RALEIGH — Republican Party leaders on Wednesday pointed to Democratic Sen. R.C. Soles' decision not to seek re-election as further proof of an imminent GOP tide. But Soles' departure may make his Tabor City seat harder for them to win, helping keep the Senate in Democrats' hands.
Senate Republican Leader Phil Berger said Soles was just the latest Democratic senator to pull the ejection lever.
"Long-serving pro-business Democrats in the state Senate are choosing to retire rather than seek re-election in a political environment where they face likely defeat," Berger said, highlighting Gov. Bev Perdue's anemic poll numbers, a corruption investigation against former Gov. Mike Easley and a national political climate trending Republican.
Soles' decision, however, seemed to be prompted more by personal trouble than by politics.
Three weeks ago, a grand jury asked prosecutors to request an indictment of Soles on charges of shooting a young man in the leg in August. A Republican poll showed 53 percent of those surveyed in Soles' district had an unfavorable view of him. The criminal case would have handicapped his campaign, an ideal situation for Republicans in one of the state's few competitive districts.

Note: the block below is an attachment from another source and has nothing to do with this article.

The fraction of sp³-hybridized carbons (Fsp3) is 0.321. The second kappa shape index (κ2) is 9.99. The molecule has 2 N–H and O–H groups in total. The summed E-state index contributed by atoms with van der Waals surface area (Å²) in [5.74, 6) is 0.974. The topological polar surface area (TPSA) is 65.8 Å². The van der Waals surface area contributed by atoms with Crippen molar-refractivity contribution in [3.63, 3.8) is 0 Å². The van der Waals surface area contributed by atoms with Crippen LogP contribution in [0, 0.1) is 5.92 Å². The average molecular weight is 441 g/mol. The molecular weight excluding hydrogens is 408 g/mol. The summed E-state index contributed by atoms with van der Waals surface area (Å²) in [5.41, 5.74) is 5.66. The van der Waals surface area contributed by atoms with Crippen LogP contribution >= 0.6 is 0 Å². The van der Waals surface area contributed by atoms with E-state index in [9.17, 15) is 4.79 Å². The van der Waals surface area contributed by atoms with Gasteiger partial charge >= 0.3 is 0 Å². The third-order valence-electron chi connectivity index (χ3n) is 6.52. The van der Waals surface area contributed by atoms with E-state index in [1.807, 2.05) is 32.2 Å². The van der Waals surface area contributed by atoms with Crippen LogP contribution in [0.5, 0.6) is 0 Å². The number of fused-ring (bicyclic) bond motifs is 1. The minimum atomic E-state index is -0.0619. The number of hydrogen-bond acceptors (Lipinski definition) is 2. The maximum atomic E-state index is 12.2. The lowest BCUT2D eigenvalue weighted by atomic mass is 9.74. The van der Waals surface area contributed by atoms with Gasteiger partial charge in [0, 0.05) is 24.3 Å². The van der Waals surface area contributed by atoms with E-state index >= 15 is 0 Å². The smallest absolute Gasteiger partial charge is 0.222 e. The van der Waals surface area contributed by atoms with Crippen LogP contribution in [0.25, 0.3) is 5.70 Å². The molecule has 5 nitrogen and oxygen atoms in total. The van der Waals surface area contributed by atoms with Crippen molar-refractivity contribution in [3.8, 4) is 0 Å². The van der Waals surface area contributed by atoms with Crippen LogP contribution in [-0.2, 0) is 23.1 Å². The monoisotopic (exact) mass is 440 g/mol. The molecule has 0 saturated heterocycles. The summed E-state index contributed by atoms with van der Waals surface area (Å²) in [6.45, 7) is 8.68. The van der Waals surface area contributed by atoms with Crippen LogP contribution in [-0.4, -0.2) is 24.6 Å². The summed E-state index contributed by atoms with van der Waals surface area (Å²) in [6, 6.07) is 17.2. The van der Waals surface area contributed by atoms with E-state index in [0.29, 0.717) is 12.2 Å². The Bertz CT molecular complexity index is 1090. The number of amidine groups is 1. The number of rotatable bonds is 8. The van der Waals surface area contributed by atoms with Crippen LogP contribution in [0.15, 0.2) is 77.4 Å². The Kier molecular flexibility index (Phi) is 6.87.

Instead Democrats can now field a candidate free of such baggage. "It would be foolhardy [for Republicans] to put this, all of a sudden, in their win column," said Chris Fitzsimon of the liberal-leaning N.C. Policy Watch.
Former Rep. David Redwine, a Brunswick County Democrat who lives in the district, said supporters have encouraged him to run. "I'll start thinking about it more seriously," he said Wednesday.
Republicans see further evidence of their rising fortunes in the announced exits of Democrats such as Sen. Tony Rand of Fayetteville and Senate majority leader up until this fall, who is resigning effective midnight tonight. He's under scrutiny over insider trading allegations by the ex-CEO of a company for which Rand chairs the board. Sen. David Hoyle of Gaston County, chairman of the finance committee, announced he won't seek re-election, as did Sen. Julia Boseman of Wilmington. Both Hoyle's and Boseman's districts are considered competitive.
Democrats hold a 30 to 20 majority in the Senate, so Republicans would need to gain six seats to win control.
'A noble calling'
Soles, 75, long was at the center of whispering in Tabor City about repeated run-ins with young men who were former legal clients.
In August, Soles shot Thomas Kyle Blackburn, 22, who was trying to kick in Soles' front door. At least part of the encounter was captured by a surveillance camera.
Grand jurors three weeks ago issued a presentment -- a legal step before an indictment -- saying they found probable cause to believe Soles assaulted Blackburn. The felony would be punishable by as much as two years in prison. Jurors asked prosecutors to submit bills of indictment.
Soles' lawyer, Joseph Cheshire of Raleigh, has said the shooting was self-defense.
"I plan to serve out the remainder of my term with the vigor and diligence my constituents deserve and I will continue to practice law," Soles said Wednesday in a prepared statement. "Public service is a noble calling and I have tried to live up to the ideals of a true leader."
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